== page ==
As you know one of the most widely used figures in determining if an equity is ‘cheap’ or ‘expensive’ is its price-to-earnings ratio. It is argued that lower P/Es insure safety, stability, and less risk, while higher P/Es are generally reserved for growth stocks with less predictability. When the economy is doing well these P/Es will inflate, suggesting that people are more willing to take on additional risk as there is more confidence in the market. The past recession brought an unprecedented shrinking of P/Es as investors became aware of the fact that stocks are only worth what someone else is willing to pay for them at the current time.
Now, since prices are subject to change at any moment and assuming P/Es will not take drastic swings in short periods of time, simple algebra tells us that we are left with earnings, which is held constant for all but 4 days of the year. This is what makes earnings season so exciting for investors. Earnings prove whether the company you have put faith (and money) into is performing, and usually, whether or not it thinks it can keep it up. News outside of earnings can only take prices so far, and the subsequent price shifts can be attributed to the beliefs that investors have on how that will ultimately affect earnings.
Look at a company like J&J (JNJ). Over the last few years it has taken huge hits from the media, mainly regarding the endless line of recalls on its products, both pharmaceuticals and devices. But its earnings over this time has shown that it can handle it and its dividend, which has been increasing annually for far longer than I have been alive, keeps its price up and healthy.
So when a company comes out and absolutely crushes on earnings like we’ve seen this week, we can predict new lows on its prices based on how low its P/E can slip, the company’s ability to handle worldwide market-moving news, and its technicals. The following three companies are among the largest in the world and are arguably the leading name in the sector. The companies have histories reeking of success and are the epitome of a portfolio backbone. Earnings announcements have propelled these companies to new highs that will likely be able to hold barring market disasters, and yes, a refusal to increase the debt ceiling would be considered a disaster.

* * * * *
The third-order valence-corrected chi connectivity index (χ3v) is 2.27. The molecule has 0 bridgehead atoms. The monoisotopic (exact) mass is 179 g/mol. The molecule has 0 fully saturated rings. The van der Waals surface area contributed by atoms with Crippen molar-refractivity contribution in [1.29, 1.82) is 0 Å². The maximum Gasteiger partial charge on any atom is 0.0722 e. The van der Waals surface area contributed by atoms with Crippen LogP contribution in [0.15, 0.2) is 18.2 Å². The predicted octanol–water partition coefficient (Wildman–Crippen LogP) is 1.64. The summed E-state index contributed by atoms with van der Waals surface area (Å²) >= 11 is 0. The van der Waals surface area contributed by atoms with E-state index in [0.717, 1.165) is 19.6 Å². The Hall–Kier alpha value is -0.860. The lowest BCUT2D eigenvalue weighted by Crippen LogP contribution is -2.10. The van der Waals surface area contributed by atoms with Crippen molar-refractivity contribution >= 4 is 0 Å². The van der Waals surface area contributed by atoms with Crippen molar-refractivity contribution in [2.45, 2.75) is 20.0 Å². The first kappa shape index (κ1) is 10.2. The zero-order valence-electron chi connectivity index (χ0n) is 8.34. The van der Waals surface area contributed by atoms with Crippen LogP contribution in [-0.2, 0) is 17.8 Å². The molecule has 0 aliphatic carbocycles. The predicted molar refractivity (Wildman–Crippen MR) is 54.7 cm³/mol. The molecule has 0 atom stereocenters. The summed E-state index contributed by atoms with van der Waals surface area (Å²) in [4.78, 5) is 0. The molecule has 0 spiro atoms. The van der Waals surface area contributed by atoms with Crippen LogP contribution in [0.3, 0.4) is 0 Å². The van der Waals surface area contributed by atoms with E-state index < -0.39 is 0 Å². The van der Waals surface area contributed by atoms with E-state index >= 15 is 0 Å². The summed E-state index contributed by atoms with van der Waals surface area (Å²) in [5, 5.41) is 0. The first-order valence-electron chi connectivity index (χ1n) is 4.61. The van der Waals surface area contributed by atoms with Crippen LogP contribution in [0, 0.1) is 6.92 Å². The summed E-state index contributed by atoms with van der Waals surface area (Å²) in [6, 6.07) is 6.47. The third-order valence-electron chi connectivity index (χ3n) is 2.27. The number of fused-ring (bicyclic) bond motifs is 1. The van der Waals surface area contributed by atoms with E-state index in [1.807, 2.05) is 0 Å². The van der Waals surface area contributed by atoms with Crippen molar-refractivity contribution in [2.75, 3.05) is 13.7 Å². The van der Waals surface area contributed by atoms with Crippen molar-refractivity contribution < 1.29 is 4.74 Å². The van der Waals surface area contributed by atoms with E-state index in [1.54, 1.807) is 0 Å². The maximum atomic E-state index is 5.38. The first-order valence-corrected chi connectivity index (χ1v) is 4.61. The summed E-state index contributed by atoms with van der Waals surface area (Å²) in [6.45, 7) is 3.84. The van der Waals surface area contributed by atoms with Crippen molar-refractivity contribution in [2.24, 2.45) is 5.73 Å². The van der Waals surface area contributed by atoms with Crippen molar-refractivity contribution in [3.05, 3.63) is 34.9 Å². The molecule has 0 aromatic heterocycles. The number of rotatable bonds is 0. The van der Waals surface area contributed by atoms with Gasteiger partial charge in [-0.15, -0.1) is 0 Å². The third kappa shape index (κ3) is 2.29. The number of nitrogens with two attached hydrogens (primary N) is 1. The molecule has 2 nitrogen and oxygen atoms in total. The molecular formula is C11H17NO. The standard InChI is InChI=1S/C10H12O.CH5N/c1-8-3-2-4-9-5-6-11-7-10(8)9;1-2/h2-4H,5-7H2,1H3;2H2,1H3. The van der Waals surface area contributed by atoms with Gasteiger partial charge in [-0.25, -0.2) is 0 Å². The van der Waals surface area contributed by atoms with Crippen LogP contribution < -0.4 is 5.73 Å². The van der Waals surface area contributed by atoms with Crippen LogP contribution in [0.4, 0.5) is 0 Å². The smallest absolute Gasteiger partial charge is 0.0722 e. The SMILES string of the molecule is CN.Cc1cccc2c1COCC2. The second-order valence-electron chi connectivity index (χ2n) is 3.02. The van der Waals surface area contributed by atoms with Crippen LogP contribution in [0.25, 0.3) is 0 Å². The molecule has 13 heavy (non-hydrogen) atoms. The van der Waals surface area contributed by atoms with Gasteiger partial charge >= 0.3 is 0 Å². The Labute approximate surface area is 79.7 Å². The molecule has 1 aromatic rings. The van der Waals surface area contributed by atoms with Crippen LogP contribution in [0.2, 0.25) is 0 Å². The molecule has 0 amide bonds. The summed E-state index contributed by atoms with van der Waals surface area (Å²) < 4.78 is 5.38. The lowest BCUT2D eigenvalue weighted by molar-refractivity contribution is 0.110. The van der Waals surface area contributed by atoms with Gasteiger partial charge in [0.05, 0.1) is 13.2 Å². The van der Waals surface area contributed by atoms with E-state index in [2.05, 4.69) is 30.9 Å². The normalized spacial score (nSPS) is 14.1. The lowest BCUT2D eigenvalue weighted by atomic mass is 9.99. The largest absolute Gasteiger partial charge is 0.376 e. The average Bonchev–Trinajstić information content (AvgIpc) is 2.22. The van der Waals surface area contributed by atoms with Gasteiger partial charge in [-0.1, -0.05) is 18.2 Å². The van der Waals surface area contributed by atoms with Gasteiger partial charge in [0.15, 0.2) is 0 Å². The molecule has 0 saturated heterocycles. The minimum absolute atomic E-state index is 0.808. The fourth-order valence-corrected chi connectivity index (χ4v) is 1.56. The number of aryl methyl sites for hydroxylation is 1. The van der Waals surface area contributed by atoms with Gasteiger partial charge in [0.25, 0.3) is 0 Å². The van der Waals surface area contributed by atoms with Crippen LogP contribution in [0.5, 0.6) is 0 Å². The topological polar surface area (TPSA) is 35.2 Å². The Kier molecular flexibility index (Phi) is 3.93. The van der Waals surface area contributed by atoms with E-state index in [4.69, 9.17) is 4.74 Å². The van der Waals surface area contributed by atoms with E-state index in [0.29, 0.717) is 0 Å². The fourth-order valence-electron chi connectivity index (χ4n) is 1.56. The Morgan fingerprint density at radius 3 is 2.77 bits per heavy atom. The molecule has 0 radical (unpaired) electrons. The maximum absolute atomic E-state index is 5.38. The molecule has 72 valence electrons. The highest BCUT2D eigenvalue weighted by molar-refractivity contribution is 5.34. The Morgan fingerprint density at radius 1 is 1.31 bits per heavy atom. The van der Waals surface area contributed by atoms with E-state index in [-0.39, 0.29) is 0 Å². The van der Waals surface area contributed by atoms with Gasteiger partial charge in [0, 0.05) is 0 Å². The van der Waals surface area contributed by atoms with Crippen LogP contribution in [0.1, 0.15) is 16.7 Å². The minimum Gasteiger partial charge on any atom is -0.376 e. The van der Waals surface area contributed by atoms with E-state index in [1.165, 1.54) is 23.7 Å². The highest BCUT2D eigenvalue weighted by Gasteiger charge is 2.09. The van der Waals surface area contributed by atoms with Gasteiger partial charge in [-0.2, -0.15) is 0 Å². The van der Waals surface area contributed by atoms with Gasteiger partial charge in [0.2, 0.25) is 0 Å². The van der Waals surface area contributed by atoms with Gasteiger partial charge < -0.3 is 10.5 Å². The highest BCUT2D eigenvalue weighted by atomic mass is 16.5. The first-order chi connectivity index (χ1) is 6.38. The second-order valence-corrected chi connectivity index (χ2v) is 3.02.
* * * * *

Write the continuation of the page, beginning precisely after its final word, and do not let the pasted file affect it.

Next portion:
Apple (AAPL) reported quarterly earnings of $7.79, the highest in its history. The fact that it came in a non-holiday quarter is just gravy. It destroyed the consensus estimates, and more than doubled its earnings from this quarter last year. Of course, Apple has a history of lowballing its earnings so perhaps analysts will give it some more respect next quarter.
Regardless, buildup to the announcement saw the price rise through an upper trendline off an unwarranted downswing. At this point, its 50 day moving average was creeping eerily close to its 200 day, as seen below. Then it jumped over $370, a new all-time high and this was followed with its afterhours earnings report which saw afterhours trading in the upper $390s. The price settled in the mid $380s with a current P/E of only 15.3. That’s the lowest its P/E has been in several years and is great news for at least the next year or so. Based on these figures, I would say it's unlikely that we’ll see Apple below $380 any time soon.
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International Business Machines (IBM), on Monday, reported quarterly earnings of $3.09 beating estimates by 7 cents. Certainly this was not as surprising as Apples announcement but it did shoot up the price, reassuring investors. It also beat last year’s figures by 18% and brought earnings over the last 12 months to $12.50 per share. IBM also raised its guidance slightly.
As you can see in the graph below, IBM’s earnings brought them through a resistance trendline. With any luck this will become a new bottom and provide support in the $180 range. IBM should not be thought of as as much of a growth stock as say Apple, but you do get 1.7% back in dividends. The jump in price brought its P/E up to 14.9. This does bring them back to the pre-recession range in terms of P/E, but its earnings have supported this growth.
Coca-Cola (KO), Tuesday morning reported earnings of $1.17, a beat much smaller than the companies listed above, at only 1 cent. What Coke has that the others don’t is its sheer dominance of its sector and a growing dividend to be envious of, at 2.8%. It is not necessarily purchased for capital appreciation, but it has been there like a cherry on top. It was also able to perform this well while dealing with massive runs in commodities.
Coke is now sitting with a P/E of 18.8. This is indeed sort of high for them, but again, you would be paying for future growth. What I mean by this is, say you bought now locking in a price and held the stock for a few years while earnings rose. This would effectively lower your P/E while it would actually grow or stay constant. Basically, you would make money. Its graph does not seem to indicate any support for its new price. Its earnings did propel them upwards, but this was mostly making up for a pre-earnings drop-off. If Coke were to maintain its P/E at around 18 this would yield a price around $66. Despite this, Coke’s size and dividend make them a much safer pick until the debt ceiling is sorted out.
Here we have seen how earnings can drive prices through the roof and set new lows at prices that were once highs. We can only hope that earnings continue to impress and prices keep rising.